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Politics of Terror; Secret Al Qaeda Documents

Aired April 30, 2012 - 22:00   ET


ANDERSON COOPER, CNN ANCHOR: It's 10:00 here on the East Coast. Good evening, everyone.

We begin "Keeping Them Honest" with a political war that's now broken out over the killing of Osama bin Laden almost a year ago, charges that President Obama is exploiting it to win votes, Republican charges that he's now doing what he himself decried in the past on several occasions.

This is happening obviously on the eve of the raid's anniversary to kill bin Laden and a day that saw the World Trade Center once again become New York's tallest skyscraper. Both occasions say critics should be proud nonpartisan moments for the country. Instead tonight, there's open partisan warfare that began with this ad narrated by Bill Clinton.


WOLF BLITZER, CNN ANCHOR: "It's not worth moving heaven and earth, spending billions of dollars just trying to catch one person." He was referring to the hunt for Osama bin Laden.

What did he mean by that? Because it's generated a little controversy, given Osama bin Laden's role in killing, what, 3,000 Americans on 9/11.

BILL CLINTON, FORMER PRESIDENT OF THE UNITED STATES: He had to decide. And that's what you hire a president to do. You hire the president to make the calls when no one else can do it.


COOPER: That Wolf Blitzer tape was part of this ad.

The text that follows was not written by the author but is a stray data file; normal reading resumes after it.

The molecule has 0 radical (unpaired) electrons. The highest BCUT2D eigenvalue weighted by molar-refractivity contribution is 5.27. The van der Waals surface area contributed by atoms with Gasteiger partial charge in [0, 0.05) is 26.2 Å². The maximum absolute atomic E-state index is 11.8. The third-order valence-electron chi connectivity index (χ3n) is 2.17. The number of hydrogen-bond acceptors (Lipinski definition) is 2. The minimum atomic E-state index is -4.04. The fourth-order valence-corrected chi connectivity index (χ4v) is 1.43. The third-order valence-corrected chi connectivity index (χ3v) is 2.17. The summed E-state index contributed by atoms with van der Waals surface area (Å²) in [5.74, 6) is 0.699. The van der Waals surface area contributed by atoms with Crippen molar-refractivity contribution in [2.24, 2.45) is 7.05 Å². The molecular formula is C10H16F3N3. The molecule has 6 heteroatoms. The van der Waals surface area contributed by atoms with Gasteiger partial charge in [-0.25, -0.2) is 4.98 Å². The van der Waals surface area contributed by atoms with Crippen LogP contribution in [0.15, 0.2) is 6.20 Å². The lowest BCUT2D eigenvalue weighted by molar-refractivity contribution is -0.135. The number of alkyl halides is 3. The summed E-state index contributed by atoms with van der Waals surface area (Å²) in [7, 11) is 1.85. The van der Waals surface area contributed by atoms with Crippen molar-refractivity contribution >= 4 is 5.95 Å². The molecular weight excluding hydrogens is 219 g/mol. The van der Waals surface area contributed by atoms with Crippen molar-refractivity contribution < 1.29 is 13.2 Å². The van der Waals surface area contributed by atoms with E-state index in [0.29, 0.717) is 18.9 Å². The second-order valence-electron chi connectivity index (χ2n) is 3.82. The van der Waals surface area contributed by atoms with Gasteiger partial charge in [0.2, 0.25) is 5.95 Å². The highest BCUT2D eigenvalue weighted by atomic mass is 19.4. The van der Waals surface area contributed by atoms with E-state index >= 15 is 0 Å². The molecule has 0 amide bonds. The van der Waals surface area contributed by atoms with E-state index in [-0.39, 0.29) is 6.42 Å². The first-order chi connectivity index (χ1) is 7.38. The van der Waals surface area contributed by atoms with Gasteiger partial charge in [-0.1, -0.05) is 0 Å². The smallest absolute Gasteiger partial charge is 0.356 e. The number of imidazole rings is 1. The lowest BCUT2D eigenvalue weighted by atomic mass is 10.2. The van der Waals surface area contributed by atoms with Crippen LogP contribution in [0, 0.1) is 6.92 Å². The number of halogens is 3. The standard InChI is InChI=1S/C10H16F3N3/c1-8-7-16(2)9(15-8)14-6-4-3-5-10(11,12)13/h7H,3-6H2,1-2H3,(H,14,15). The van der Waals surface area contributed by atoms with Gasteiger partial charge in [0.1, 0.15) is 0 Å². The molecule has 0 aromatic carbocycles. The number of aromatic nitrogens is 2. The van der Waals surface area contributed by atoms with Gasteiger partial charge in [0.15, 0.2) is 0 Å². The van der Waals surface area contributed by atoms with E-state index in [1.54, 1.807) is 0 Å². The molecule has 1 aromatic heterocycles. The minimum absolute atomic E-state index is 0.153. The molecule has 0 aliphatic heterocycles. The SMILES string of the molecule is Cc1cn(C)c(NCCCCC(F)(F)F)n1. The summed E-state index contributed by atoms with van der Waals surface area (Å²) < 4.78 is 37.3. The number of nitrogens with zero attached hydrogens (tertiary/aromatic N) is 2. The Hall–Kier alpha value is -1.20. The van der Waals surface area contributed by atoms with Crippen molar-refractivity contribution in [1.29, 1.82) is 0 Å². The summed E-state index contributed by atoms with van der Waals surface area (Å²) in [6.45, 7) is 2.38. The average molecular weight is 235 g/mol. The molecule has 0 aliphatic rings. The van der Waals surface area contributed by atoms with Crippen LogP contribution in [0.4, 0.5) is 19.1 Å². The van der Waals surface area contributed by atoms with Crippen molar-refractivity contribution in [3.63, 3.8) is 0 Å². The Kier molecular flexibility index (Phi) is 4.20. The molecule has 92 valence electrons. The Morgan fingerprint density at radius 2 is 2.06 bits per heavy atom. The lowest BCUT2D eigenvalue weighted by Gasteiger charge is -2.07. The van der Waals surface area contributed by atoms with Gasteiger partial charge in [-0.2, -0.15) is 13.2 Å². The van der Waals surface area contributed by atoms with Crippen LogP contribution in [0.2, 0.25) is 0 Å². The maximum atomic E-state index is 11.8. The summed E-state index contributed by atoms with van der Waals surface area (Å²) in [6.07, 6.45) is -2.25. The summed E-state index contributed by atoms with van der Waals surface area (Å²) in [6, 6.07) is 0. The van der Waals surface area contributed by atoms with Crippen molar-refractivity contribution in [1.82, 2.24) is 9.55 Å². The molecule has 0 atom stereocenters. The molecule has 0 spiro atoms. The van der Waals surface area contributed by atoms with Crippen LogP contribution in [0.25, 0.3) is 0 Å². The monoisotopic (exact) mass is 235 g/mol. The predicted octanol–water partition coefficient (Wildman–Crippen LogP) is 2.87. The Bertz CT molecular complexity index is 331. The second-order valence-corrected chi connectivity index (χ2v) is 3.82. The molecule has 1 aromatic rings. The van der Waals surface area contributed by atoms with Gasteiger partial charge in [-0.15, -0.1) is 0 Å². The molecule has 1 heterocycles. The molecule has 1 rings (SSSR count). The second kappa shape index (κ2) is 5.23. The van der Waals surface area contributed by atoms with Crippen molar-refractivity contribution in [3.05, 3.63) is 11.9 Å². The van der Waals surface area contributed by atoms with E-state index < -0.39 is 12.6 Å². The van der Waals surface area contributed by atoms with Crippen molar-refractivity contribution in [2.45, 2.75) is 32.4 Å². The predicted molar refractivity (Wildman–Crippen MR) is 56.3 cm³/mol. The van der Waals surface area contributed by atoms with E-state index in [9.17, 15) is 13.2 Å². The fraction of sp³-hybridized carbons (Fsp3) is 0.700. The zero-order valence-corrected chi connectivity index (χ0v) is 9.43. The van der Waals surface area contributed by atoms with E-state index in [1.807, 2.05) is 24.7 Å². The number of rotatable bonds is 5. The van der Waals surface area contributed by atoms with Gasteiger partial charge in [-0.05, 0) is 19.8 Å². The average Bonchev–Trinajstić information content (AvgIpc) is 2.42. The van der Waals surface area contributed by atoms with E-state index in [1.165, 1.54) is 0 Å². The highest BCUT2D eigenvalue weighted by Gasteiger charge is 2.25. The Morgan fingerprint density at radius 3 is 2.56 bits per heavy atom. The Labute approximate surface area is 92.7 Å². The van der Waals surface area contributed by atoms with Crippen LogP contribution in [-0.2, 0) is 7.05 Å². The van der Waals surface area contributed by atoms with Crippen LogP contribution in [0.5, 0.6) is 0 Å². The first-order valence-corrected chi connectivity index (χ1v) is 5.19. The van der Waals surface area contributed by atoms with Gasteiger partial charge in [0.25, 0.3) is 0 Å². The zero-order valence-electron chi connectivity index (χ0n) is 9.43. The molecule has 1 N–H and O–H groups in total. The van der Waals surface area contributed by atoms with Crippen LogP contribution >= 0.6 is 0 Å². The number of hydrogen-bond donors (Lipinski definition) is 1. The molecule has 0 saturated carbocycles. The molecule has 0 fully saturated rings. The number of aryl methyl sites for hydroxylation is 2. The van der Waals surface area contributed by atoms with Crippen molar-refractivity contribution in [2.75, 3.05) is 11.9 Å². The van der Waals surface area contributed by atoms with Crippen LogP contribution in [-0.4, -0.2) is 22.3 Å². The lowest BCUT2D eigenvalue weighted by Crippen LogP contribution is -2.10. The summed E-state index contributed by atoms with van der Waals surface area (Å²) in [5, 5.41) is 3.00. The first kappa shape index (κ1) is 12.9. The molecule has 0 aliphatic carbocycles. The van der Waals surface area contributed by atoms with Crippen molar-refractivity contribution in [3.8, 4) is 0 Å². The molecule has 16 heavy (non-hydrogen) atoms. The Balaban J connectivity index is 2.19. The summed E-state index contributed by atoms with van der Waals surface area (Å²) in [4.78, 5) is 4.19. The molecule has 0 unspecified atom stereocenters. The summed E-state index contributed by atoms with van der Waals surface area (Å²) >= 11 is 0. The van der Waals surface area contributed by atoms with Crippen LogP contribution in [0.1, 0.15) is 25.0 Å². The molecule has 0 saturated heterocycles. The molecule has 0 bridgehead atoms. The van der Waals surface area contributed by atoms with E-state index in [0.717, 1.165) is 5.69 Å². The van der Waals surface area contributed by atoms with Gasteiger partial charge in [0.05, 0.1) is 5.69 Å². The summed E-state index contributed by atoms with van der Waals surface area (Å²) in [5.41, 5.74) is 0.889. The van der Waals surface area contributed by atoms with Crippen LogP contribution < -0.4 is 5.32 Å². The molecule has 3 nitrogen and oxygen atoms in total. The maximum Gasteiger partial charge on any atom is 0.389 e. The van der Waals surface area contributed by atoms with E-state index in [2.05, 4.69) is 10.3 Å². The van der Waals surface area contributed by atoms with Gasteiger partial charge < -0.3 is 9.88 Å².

The ad provoked a sharp response from Senator John McCain, who says it diminishes the memory of 9/11 turning it into -- in his words into a cheap political attack. He went on to say -- quote -- "This is the same president who once criticized Hillary Clinton for invoking bin Laden to score political points. This is the same president who said after bin Laden was dead that we shouldn't spike the ball after the touchdown.

And "Keeping Them Honest," Senator McCain is factually correct on both those counts. You can decide for yourself whether pointing to a key presidential accomplishment, the killing of bin Laden, a year after the event constitutes spiking the ball.

But you can't deny President Obama said those words, nor can you deny that four years ago he did criticize Hillary Clinton for running a primary ad featuring bin Laden. And "Keeping Them Honest" the Obama campaign seems to be doing to Mitt Romney what was unacceptable to when the Clinton campaign was doing it to them, unacceptable in their opinion.

Here's how they justified it, along with the GOP response, both from "Meet the Press" this weekend.


ROBERT GIBBS, OBAMA CAMPAIGN STRATEGIST: Look, there's a difference in the roles they would play as commander in chief, and I think certainly that's fair game.

ED GILLESPIE, FORMER REPUBLICAN NATIONAL COMMITTEE CHAIRMAN: He's managed to turn it into a divisive, partisan, political attack. I think most Americans will see it as a sign of a desperate campaign.


COOPER: Whatever you think of the politics surrounding the killing of bin Laden, President Obama's actions as president have been consistent with candidate Obama's promise to make finding bin Laden a priority.